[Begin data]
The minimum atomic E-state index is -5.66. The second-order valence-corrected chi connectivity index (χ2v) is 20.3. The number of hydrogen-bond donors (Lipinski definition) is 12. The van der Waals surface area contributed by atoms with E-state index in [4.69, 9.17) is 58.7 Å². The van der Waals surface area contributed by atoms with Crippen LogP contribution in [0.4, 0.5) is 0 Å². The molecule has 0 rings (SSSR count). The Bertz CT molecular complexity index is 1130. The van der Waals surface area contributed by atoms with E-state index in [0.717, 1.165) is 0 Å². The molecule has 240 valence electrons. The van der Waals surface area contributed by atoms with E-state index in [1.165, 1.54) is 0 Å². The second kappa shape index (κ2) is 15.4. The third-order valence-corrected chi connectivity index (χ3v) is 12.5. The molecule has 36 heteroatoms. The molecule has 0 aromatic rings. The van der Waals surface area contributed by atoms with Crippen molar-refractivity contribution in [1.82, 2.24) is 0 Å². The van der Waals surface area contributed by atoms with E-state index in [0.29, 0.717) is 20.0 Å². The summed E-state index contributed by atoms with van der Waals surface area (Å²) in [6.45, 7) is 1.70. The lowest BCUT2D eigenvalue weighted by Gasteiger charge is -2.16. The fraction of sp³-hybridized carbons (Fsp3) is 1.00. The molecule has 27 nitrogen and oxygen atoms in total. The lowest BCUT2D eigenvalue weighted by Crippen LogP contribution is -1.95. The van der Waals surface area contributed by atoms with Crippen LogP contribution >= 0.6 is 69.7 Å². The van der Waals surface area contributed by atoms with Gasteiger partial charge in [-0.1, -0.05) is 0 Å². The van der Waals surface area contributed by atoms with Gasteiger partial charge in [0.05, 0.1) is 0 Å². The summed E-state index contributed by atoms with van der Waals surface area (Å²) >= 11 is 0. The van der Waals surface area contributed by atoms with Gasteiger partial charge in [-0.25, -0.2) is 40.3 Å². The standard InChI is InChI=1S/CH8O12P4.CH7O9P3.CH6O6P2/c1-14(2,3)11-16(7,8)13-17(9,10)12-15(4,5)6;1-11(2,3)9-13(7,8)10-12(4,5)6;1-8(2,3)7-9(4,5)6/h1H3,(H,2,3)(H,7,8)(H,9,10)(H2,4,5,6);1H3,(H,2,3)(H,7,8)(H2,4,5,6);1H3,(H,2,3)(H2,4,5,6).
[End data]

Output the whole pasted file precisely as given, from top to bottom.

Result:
The minimum atomic E-state index is -5.66. The second-order valence-corrected chi connectivity index (χ2v) is 20.3. The number of hydrogen-bond donors (Lipinski definition) is 12. The van der Waals surface area contributed by atoms with E-state index in [4.69, 9.17) is 58.7 Å². The van der Waals surface area contributed by atoms with Crippen LogP contribution in [0.4, 0.5) is 0 Å². The molecule has 0 rings (SSSR count). The Bertz CT molecular complexity index is 1130. The van der Waals surface area contributed by atoms with E-state index in [0.717, 1.165) is 0 Å². The molecule has 240 valence electrons. The van der Waals surface area contributed by atoms with E-state index in [1.165, 1.54) is 0 Å². The second kappa shape index (κ2) is 15.4. The third-order valence-corrected chi connectivity index (χ3v) is 12.5. The molecule has 36 heteroatoms. The molecule has 0 aromatic rings. The van der Waals surface area contributed by atoms with Crippen molar-refractivity contribution in [1.82, 2.24) is 0 Å². The van der Waals surface area contributed by atoms with E-state index in [0.29, 0.717) is 20.0 Å². The summed E-state index contributed by atoms with van der Waals surface area (Å²) in [6.45, 7) is 1.70. The lowest BCUT2D eigenvalue weighted by Gasteiger charge is -2.16. The fraction of sp³-hybridized carbons (Fsp3) is 1.00. The molecule has 27 nitrogen and oxygen atoms in total. The lowest BCUT2D eigenvalue weighted by Crippen LogP contribution is -1.95. The van der Waals surface area contributed by atoms with Crippen LogP contribution >= 0.6 is 69.7 Å². The van der Waals surface area contributed by atoms with Gasteiger partial charge in [-0.1, -0.05) is 0 Å². The van der Waals surface area contributed by atoms with Gasteiger partial charge in [0.05, 0.1) is 0 Å². The summed E-state index contributed by atoms with van der Waals surface area (Å²) >= 11 is 0. The van der Waals surface area contributed by atoms with Gasteiger partial charge in [-0.25, -0.2) is 40.3 Å². The standard InChI is InChI=1S/CH8O12P4.CH7O9P3.CH6O6P2/c1-14(2,3)11-16(7,8)13-17(9,10)12-15(4,5)6;1-11(2,3)9-13(7,8)10-12(4,5)6;1-8(2,3)7-9(4,5)6/h1H3,(H,2,3)(H,7,8)(H,9,10)(H2,4,5,6);1H3,(H,2,3)(H,7,8)(H2,4,5,6);1H3,(H,2,3)(H2,4,5,6).